(Reuters) – Low interest rates and weak trading volume have pushed down Wall Street’s second-quarter estimates for the biggest U.S. banks, yet investors still say they want in on the sector.

FILE PHOTO: A combination file photo shows Wells Fargo, Citigbank, Morgan Stanley, JPMorgan Chase, Bank of America, JPMorgan, and Goldman Sachs from Reuters archive. REUTERS/File Photo

Citigroup Inc (C.N), JPMorgan Chase & Co (JPM.N), Goldman Sachs Group Inc (GS.N) and Wells Fargo & Co (WFC.N) kick off the second-quarter company earnings season with reports out Monday and Tuesday. On Thursday Morgan Stanley (MS.N) reports.

Analysts expect second-quarter earnings per share (EPS) growth for the S&P 500 bank index .SPXBK of 11%, down from 14.4% on Jan. 1. Revenue growth expectations have dropped to 1.6% from 3.4%, according to the average of estimates gathered by Refinitiv.

This is partly thanks to a flatter yield curve – the narrowing spread between short-term interest rates and long-term rates. On top of this, trading volumes fell in the quarter as many investors stayed on the sidelines due to volatility related to the U.S.-China trade war.

And looking ahead, the Federal Reserve is expected to cut interest rates as soon as this month – a move that some analysts say could add more pressure to bank net interest margins, a closely watched measure of bank profitability which expands or contracts depending on the yield curve.

While lower interest rates make the cost of funding cheaper for most companies, they reduce banks’ ability to charge up for its lending services.

“Right now there’s just no catalyst for revenue growth. We’re talking about an environment where rates are coming down which means net interest margins are under pressure,” said Brian Kleinhanzl, analyst at Keefe, Bruyette & Woods based in New York. “Things have to get worse before they get better. We haven’t seen the worst yet in our view. We still expect rates to go lower putting further pressure on bank earnings.”

The dimming outlook has already diminished valuations with the bank index trading at about 10.2 times estimates for next 12 months earnings, compared with its average multiple of 12.4 for the last 10 years, according to Refinitiv data.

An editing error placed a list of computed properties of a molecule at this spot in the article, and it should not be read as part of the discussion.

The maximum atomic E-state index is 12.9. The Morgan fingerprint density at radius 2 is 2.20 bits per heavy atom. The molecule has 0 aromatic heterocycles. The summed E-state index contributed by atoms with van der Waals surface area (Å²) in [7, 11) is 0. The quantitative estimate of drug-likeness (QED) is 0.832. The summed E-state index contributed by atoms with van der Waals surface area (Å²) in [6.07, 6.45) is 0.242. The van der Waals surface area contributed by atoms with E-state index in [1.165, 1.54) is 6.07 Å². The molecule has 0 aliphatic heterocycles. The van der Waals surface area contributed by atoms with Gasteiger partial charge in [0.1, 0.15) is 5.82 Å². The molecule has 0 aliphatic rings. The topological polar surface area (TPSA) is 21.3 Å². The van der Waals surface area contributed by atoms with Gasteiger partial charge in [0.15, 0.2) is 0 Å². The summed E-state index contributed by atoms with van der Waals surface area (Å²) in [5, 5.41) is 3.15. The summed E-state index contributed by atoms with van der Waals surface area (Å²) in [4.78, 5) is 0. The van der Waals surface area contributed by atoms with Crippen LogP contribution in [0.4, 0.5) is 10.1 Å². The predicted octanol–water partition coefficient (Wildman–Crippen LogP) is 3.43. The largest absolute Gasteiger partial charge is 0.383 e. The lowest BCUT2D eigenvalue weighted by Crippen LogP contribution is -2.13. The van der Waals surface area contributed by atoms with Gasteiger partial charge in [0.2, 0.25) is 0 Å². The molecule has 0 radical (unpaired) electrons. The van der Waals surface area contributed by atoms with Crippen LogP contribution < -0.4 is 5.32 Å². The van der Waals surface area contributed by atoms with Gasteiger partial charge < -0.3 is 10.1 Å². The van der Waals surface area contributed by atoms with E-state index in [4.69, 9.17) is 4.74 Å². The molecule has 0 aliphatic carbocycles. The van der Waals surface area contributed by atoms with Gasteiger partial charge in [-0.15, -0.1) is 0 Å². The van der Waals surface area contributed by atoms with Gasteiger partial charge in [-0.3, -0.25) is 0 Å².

But some investors say revenue worries are overblown and that banks could make it out of the rate cycle better than expected. Further, the lower valuations also look attractive compared with the benchmark S&P 500’s .SPX 17.1 multiple.

The S&P bank index has risen 17.5% year-to-date while the S&P 500 has risen 19.7%.

“Because of the fact rates have been pushed lower and the yield curve continues to be flat, (banks are) somewhat unloved,” said Michael Arone, chief investment strategist at State Street Global Advisors in Boston referring to bank stocks.

“To me that makes an interesting investment and the catalyst for banks would be the continued loosening of regulations and a steepening of the yield curve.”

Leuthold Group Chief Investment Strategist Jim Paulsen also likes banks. He expects a steepening yield curve to help net interest margins.

Investors like Paulsen expect the yield curve to steepen if Fed rate cuts improve economic growth. Aaron Dunn, portfolio manager for large cap value at Eaton Vance in Boston, says investors have been too bearish on banks.

But he says it is important to be selective as valuations are not so compelling that he is “pounding the table to buy.” For example, with JPMorgan’s price-to-tangible book value ratio close to 2, Dunn would like “much faster earnings growth to get behind it.” JPM is expected to report earnings per share (EPS) growth of 9.4% to $2.51 when it issues results on Tuesday, according to estimates gathered by Refinitiv.

In comparison, Dunn is “very interested” in Goldman Sachs which has a price-to-tangible book value ratio close to 1 and is expected to report an EPS decline of 16.5% to $5.

Bank executives have also downplayed the impact of interest rates in recent investor conferences. Citigroup said a 25-basis point rate shift would cut revenue by $50 million per quarter. Citi, one of the least rate sensitive banks of the pack, typically makes upwards of $70 billion in revenue annually.

Last month Wells Fargo executives said a steepening yield curve following a Fed rate cut would help its mortgage business.

FILE PHOTO: Traders work on the floor at the New York Stock Exchange (NYSE) in New York, U.S., June 19, 2019. REUTERS/Brendan McDermid/File Photo

Bank of America Corp (BAC.N), one of the most rate-sensitive banks, touted its ability to grow profit regardless of the economic environment, although it has admitted it may not grow as fast. Last quarter Bank of America, due to report results Wednesday, said it expects 3% net income growth for the year compared with 6% in 2018.

Still investors will be looking for signs of confidence from executives that banks can continue growing.

“Earnings aren’t going to be great but everybody already knows that. What’s the outlook for the back half of the year?” said Eaton Vance’s Dunn.

Reporting by Sinéad Carew and Imani Moise, additional reporting by Jennifer Ablan; Editing by Alden Bentley and Lisa Shumaker

Our Standards:The Thomson Reuters Trust Principles.

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